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Dialect Morphology
Dialect Data base
Dialect Use and Subjective Dialectology
Modeling of dialectgeography and sociodialectological linguistic variation
Private Matters

1973-2006 researcher at the Meertens Institute of the Royal Netherlands Academy of Arts and Sciences; Variational linguistics; guest researcher after retirement.

Dialect Morphology
When collaborating at the Atlas Linguarum Europa (ALE), I edited with H. Hogerheijde four European dialect maps with commentaries on the similarities and differences of the word formations in the dialects of the European languages of the word field of “lightning”, “thunder” and “striking lightning”. The commentaries concentrated on the semantic motifs and the morphological formations. In 2010, I analysed the rôle of sacred taboo, alone for Dutch and Flemish dialects, in this word field.
The raw materials of the ALE-project are now stored in the archives of the Meertens Institute.

My morphological research covers not only studies on the verbal endings, clitic pronomina, nominal gender and adjectival gender expression, and on plural formation in the present-day dialects of the Netherlands and in the past, but also, in general, on wordfinal -e, -en, -n(e), -(e)t en -s(t) in the different morphological word classes. I did also research on (morphological) umlaut.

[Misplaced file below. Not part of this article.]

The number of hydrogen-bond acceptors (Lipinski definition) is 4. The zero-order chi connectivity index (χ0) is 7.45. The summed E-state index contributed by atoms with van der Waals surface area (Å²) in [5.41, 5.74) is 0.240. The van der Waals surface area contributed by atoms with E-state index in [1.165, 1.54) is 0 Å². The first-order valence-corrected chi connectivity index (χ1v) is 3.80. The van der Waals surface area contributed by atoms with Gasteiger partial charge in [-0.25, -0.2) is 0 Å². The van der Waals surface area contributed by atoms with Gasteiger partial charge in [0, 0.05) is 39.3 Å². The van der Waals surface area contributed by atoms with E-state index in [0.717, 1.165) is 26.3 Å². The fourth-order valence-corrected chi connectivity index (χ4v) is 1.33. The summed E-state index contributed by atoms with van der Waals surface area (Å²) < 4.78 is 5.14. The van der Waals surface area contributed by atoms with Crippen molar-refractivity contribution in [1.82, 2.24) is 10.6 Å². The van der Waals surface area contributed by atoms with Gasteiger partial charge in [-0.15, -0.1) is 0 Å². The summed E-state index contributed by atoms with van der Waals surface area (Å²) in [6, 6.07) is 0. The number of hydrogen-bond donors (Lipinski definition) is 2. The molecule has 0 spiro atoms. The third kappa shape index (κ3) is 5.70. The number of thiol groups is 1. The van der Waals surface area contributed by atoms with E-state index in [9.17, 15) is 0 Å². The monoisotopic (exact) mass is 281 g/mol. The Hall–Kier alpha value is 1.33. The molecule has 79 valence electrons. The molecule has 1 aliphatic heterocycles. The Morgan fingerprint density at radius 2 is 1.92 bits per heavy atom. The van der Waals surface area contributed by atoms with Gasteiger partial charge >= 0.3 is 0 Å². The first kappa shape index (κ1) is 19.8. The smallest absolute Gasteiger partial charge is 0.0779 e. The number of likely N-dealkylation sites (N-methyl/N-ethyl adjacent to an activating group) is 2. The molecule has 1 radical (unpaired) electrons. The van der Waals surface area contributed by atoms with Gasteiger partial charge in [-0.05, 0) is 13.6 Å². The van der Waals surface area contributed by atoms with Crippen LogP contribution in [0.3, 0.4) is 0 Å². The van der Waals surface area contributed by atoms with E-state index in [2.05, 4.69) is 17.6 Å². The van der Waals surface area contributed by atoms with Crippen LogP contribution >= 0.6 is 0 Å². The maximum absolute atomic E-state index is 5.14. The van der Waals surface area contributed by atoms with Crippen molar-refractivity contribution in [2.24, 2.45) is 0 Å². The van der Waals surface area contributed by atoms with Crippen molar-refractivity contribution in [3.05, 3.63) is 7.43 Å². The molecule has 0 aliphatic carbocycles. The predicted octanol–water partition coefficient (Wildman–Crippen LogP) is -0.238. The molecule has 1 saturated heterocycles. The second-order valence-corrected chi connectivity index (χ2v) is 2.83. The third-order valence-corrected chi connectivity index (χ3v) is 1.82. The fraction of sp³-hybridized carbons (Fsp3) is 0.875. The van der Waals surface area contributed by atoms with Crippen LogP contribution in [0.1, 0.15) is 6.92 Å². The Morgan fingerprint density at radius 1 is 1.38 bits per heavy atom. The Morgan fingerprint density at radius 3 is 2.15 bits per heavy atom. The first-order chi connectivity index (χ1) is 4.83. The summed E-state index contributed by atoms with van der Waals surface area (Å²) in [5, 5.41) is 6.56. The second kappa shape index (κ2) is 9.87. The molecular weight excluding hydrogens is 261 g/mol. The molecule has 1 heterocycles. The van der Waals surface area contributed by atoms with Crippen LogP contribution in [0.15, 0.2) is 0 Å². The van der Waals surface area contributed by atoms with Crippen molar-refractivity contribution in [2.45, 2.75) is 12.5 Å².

In connection with these problems, I wrote also articles on t-deletion, some together with Piet van Reenen), n-deletion and e-deletion (sjwa-apocope).

Drawing © 1999 Willem Vleeschouwer

I did also research on diphthongization and Great Vowel Shift-like phenomena in Dutch dialects, and on so-called ‘zachte’ /g/ (palatalized fricative), past and present.
Investigations on COMP-agreement (verbal agreement on subordinate sentence initial conjunctions) combined the research themes of verbal endings and clitic pronouns. This field of research is in part syntactic in character, but my contributions emphasize the morphological and phonological aspects. For some dialects, I could establish a complete paradigm of COMP-agreement.

Dialect Data base GTRP (Data base MAND)
Johan Taeldeman (Universiteit van Gent, België), Piet van Reenen and I started a huge fieldwork project 'Fonologie en Morfologie van de Nederlandse dialecten op basis van veldwerk' (Phonology and Morphology of the Dutch dialects based on field work). The phonetic transcriptions of the recorded dialect utterances were made by trained fieldworkers. Together with Piet van Reenen (Vrije Universiteit Amsterdam) we draw up the data base of this project: the Goeman-Taeldeman-Van Reenen Project (GTRP), first at the Free University Amsterdam, later at the Meertens Institute. The present look of the data base owes much to Boudewijn van den Berg and Jan-Pieter Kunst.
The project generated, in Belgium and the Netherlands - and also abroad - a sizable body of research. The research group of John Nerbonne (Groningen University) is a heavy user too. My own investigations are for the greater part also based on these data.